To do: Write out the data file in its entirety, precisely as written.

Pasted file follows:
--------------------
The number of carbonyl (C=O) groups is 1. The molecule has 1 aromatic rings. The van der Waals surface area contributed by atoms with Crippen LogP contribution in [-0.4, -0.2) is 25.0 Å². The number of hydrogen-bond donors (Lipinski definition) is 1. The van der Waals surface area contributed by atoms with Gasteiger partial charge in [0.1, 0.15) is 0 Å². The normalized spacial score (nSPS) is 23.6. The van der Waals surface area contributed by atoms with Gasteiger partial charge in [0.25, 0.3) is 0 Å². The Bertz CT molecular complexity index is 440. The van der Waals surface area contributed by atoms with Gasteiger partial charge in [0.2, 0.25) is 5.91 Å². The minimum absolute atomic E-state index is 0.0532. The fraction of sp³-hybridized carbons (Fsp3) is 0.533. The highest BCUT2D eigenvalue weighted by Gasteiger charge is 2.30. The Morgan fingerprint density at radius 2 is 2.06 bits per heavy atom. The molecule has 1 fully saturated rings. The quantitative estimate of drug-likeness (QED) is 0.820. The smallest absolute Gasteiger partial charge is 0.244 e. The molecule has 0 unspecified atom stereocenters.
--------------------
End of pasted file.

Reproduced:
The number of carbonyl (C=O) groups is 1. The molecule has 1 aromatic rings. The van der Waals surface area contributed by atoms with Crippen LogP contribution in [-0.4, -0.2) is 25.0 Å². The number of hydrogen-bond donors (Lipinski definition) is 1. The van der Waals surface area contributed by atoms with Gasteiger partial charge in [0.1, 0.15) is 0 Å². The normalized spacial score (nSPS) is 23.6. The van der Waals surface area contributed by atoms with Gasteiger partial charge in [0.25, 0.3) is 0 Å². The Bertz CT molecular complexity index is 440. The van der Waals surface area contributed by atoms with Gasteiger partial charge in [0.2, 0.25) is 5.91 Å². The minimum absolute atomic E-state index is 0.0532. The fraction of sp³-hybridized carbons (Fsp3) is 0.533. The highest BCUT2D eigenvalue weighted by Gasteiger charge is 2.30. The Morgan fingerprint density at radius 2 is 2.06 bits per heavy atom. The molecule has 1 fully saturated rings. The quantitative estimate of drug-likeness (QED) is 0.820. The smallest absolute Gasteiger partial charge is 0.244 e. The molecule has 0 unspecified atom stereocenters.